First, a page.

Earth Girl Arjuna

I just watched an animé called 地球少女アルジュナ (Earth Girl Arjuna). I found it an interesting story so I decided to review it. There are spoilers so beware.

I just watched an animé called 地球少女アルジュナ (Earth Girl Arjuna). It was an interesting story so I decided to review it. There are definite spoilers so beware.

The story opens with spectacular animation and a fairly typical set where we meet the protagonist and the initial incident that gets the story off the ground occurs. The background is set for a romance and then just a moment later, Juna, the protagonist, dies and has visions of the destruction of Earth before being resurrected by a mysterious person known as Chris. Now the idea of fighting the apocalypse is not particularly novel in any of the storytelling art forms but the setup is well executed.

I do have to admit that by the end of the first episode I was thinking, damn Chris and his sidekick Cindy are just plain idiots. They drop Juna in the middle of a meltdown crisis at a nuclear power plant and seem to expect her to somehow understand everything all at once. And then they go ahead and berate her about it. As the series continues, however, I found Cindy to be much more likable, if flawed even though I thought worse and worse of Chris’s tactics. As a matter of fact, it was not until the climax of the story in the final episode that the apparent idiotic actions of Chris can be reconciled.

In all fairness, however, I do need to point out that Juna and her boyfriend Tokio demonstrate substantial density as well. In many cases, they are practically hit over the head with a lesson before they even apprehend the fact that a lesson is even possible. That is not to say, though, that we have characters that are anywhere near as dense as Usagi in Sailor Moon, and they do learn as time passes.

Earth Girl Arjuna spends a great deal of time on character development. Indeed, that is the point of the story as we watch Juna’s progress from ordinary teenager to saviour. The way the characters respond to some hard hitting situations from broken homes and divorce through abortion and teen sexuality appear well thought out. In fact, the premise of the show allows the subjects to be dealt with even more effectively than an ordinary show would allow.

The true underlying theme, however, is that of waste and environmental damage. Actually, the correct word might be "overlying" as we are bludgeoned with the environmental message. There is no attempt at subtlety at all in the presentation of the message. It is so blatant that the show has the feel of attending a hellfire and damnation sermon. It is not the typical "men are the root of all evil" message, however, and the series gets points for that. It preaches the interconnectedness of all life, including humans. Still, I do not particularly like being hit over the head with an ideological message when I am watching a show for entertainment purposes. A little more finesse in the presentation would have made the experience better. (This may be a side effect of having slightly less story than thirteen episodes would call for, as well.)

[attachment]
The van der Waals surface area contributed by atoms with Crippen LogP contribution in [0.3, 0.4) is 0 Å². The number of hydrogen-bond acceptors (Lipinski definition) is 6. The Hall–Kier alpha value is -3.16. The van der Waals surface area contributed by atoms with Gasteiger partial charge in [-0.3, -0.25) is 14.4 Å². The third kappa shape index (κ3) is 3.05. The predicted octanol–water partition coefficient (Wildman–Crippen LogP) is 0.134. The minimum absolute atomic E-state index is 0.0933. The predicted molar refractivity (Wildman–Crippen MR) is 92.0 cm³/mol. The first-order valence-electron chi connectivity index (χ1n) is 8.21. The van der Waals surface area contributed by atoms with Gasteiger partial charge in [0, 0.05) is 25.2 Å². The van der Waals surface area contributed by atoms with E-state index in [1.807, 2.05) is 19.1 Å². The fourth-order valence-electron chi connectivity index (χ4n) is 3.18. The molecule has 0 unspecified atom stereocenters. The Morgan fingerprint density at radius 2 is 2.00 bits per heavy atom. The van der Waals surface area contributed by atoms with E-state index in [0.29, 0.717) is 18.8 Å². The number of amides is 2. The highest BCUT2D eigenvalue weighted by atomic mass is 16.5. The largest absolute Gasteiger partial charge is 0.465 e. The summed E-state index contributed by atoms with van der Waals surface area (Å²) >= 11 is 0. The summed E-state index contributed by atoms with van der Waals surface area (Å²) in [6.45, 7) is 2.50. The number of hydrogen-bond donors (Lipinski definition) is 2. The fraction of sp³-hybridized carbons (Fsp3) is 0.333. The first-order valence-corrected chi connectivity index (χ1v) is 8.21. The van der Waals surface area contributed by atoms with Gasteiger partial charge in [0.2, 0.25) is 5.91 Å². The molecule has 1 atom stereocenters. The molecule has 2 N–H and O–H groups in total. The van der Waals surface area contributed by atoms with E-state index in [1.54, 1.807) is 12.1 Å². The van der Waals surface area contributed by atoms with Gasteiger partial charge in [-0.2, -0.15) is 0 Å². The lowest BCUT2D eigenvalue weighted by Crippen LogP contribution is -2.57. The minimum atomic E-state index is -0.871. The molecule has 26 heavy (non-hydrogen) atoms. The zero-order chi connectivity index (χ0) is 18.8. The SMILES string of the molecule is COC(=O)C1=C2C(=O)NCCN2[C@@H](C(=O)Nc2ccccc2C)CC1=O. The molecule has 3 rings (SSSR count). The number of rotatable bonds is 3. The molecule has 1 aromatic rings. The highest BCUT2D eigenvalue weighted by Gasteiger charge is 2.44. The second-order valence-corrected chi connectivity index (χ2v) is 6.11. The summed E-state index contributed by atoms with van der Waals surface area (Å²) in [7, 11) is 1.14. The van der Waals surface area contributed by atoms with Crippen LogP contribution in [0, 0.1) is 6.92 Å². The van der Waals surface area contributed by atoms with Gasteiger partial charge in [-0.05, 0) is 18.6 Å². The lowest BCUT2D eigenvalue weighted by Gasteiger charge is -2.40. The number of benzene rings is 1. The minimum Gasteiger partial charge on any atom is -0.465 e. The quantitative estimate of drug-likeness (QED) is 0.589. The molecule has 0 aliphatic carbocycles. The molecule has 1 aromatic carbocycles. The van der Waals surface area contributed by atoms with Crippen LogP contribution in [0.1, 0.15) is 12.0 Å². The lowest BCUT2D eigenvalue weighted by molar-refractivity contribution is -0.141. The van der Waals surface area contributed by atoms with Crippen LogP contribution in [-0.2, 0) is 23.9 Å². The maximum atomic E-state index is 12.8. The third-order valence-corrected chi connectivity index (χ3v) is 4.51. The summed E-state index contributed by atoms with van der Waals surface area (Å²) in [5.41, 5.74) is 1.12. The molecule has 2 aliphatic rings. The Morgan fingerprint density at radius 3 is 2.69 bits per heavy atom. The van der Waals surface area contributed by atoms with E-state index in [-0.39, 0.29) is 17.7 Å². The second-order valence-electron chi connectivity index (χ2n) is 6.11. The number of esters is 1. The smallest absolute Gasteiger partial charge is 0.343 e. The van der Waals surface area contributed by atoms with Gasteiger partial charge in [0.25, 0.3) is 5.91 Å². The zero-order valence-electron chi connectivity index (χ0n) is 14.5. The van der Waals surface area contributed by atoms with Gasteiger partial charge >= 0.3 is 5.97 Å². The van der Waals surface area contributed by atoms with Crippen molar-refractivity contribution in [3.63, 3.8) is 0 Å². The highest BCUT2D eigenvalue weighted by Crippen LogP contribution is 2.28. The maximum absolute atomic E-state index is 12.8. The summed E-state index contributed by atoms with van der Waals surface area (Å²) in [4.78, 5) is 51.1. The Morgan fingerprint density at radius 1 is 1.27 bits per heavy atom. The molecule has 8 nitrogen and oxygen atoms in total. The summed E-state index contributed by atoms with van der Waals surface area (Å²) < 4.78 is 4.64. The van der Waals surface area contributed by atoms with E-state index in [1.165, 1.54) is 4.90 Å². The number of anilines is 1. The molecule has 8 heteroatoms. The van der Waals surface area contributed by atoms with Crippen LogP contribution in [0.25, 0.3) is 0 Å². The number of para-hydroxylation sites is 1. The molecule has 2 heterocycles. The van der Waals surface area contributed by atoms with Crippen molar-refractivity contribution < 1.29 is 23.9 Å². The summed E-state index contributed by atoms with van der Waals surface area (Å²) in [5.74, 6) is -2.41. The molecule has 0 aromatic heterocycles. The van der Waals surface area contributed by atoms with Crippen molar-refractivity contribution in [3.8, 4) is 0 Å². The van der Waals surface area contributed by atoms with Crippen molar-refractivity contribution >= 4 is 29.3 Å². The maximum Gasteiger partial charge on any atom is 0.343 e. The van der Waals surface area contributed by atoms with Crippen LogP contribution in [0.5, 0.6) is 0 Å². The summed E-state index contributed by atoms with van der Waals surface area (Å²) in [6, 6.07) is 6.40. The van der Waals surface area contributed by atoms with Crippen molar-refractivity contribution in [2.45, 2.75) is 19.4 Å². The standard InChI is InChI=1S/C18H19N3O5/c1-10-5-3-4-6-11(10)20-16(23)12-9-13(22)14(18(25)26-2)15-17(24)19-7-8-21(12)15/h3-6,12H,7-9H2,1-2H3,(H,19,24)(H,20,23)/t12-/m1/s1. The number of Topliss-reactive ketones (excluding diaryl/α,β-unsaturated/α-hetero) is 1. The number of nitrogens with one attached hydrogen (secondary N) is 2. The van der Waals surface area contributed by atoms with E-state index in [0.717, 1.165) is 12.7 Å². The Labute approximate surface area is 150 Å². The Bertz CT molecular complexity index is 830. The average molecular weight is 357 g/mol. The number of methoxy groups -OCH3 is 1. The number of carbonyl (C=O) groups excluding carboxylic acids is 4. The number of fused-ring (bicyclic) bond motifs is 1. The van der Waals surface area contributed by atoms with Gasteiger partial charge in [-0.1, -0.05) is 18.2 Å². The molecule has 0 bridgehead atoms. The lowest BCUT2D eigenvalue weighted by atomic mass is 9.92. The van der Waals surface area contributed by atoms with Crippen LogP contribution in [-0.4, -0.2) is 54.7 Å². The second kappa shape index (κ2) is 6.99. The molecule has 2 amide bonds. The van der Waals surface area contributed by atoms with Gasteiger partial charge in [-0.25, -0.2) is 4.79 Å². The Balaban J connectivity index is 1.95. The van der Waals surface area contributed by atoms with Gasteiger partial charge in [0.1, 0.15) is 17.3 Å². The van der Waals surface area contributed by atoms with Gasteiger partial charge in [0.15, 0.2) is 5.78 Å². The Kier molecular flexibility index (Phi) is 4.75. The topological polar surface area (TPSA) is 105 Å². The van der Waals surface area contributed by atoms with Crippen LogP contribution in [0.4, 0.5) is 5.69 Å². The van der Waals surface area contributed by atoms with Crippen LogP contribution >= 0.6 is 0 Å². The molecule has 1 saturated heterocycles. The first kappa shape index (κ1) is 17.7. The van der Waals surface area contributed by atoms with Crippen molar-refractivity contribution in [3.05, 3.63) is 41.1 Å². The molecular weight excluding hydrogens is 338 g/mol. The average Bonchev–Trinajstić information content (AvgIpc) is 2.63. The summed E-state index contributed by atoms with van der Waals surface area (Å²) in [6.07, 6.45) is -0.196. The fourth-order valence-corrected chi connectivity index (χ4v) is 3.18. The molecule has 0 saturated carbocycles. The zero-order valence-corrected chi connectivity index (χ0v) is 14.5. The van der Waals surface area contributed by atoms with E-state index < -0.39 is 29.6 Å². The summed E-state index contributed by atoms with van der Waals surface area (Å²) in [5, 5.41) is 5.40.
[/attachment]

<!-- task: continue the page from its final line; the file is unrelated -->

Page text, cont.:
All in all, I do have to give Earth Girl Arjuna a pass as it does not fall into the typical trap of the solution putting everything back the way it was with hardly any consequences and having everyone live happily ever after. It also gets points for maintaining a level of tension during the climax and by keeping us guessing about just what Chris’s motivations are and what the ultimate solution will be. Also, the fact that it does not shy away from showing the harsh realities that exist in a city when the infrastructure fails totally yet it does not dwell on it unnecessarily either. Even the "happily ever after" ending for Chris, Cindy, Tokio, and Juna at the end does not feel contrived or recycled as so many do. In fact, having the Raaja macguffins turn out to be part of the ecosystem, somewhat equivalent to an immune system, was an excellent means to resolve the food shortage situation.

The final scene which shows Tokio holding up a double handful of the Raaja is, perhaps, the best finalé the series could have had. His heartfelt "Itadakimasu" is right up there with Tiny Tim’s "God bless us, everyone" from A Christmas Carol.

As a final comment, I was half expecting a somewhat tragic ending, somewhat in line with Saikano but less severe. This feeling came through especially clear during episode 12 when we see the death of Japan and the suffering of the people over the course of a week and a half. In truth, it was a relief to have that turn out not to be the case. Still, it was not a happy ending either. Perhaps it would be most accurate to say the ending was hopeful and that is, when you get right down to it, more satisfying than a merely happy ending.

Angelic Layer